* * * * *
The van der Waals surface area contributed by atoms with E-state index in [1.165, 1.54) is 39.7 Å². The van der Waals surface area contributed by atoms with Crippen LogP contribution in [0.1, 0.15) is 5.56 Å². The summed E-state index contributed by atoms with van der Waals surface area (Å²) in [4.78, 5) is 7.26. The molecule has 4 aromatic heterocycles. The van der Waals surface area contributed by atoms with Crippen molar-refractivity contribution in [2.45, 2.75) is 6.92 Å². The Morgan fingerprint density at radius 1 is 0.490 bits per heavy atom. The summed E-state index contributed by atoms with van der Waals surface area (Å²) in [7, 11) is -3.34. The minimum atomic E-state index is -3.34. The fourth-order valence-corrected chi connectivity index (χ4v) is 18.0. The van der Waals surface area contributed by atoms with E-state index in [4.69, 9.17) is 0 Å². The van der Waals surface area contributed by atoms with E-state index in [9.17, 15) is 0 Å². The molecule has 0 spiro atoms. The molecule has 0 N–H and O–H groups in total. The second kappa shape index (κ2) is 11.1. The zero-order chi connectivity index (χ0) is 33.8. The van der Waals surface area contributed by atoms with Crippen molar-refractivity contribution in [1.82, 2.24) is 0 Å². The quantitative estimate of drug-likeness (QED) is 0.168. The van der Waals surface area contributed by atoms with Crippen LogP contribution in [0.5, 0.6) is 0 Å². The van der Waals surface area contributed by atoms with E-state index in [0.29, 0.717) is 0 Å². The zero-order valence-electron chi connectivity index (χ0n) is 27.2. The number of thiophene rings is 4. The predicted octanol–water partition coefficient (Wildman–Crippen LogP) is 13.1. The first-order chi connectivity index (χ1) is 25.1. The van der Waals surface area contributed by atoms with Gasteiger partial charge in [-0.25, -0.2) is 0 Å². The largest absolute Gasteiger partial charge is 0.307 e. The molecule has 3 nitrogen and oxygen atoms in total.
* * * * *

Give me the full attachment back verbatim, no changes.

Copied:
The van der Waals surface area contributed by atoms with E-state index in [1.165, 1.54) is 39.7 Å². The van der Waals surface area contributed by atoms with Crippen LogP contribution in [0.1, 0.15) is 5.56 Å². The summed E-state index contributed by atoms with van der Waals surface area (Å²) in [4.78, 5) is 7.26. The molecule has 4 aromatic heterocycles. The van der Waals surface area contributed by atoms with Crippen molar-refractivity contribution in [2.45, 2.75) is 6.92 Å². The Morgan fingerprint density at radius 1 is 0.490 bits per heavy atom. The summed E-state index contributed by atoms with van der Waals surface area (Å²) in [7, 11) is -3.34. The minimum atomic E-state index is -3.34. The fourth-order valence-corrected chi connectivity index (χ4v) is 18.0. The van der Waals surface area contributed by atoms with E-state index in [4.69, 9.17) is 0 Å². The van der Waals surface area contributed by atoms with E-state index in [9.17, 15) is 0 Å². The molecule has 0 spiro atoms. The molecule has 0 N–H and O–H groups in total. The second kappa shape index (κ2) is 11.1. The zero-order chi connectivity index (χ0) is 33.8. The van der Waals surface area contributed by atoms with Crippen molar-refractivity contribution in [1.82, 2.24) is 0 Å². The quantitative estimate of drug-likeness (QED) is 0.168. The van der Waals surface area contributed by atoms with Crippen LogP contribution in [0.5, 0.6) is 0 Å². The van der Waals surface area contributed by atoms with E-state index in [0.29, 0.717) is 0 Å². The zero-order valence-electron chi connectivity index (χ0n) is 27.2. The number of thiophene rings is 4. The predicted octanol–water partition coefficient (Wildman–Crippen LogP) is 13.1. The first-order chi connectivity index (χ1) is 25.1. The van der Waals surface area contributed by atoms with Gasteiger partial charge in [-0.25, -0.2) is 0 Å². The largest absolute Gasteiger partial charge is 0.307 e. The molecule has 3 nitrogen and oxygen atoms in total.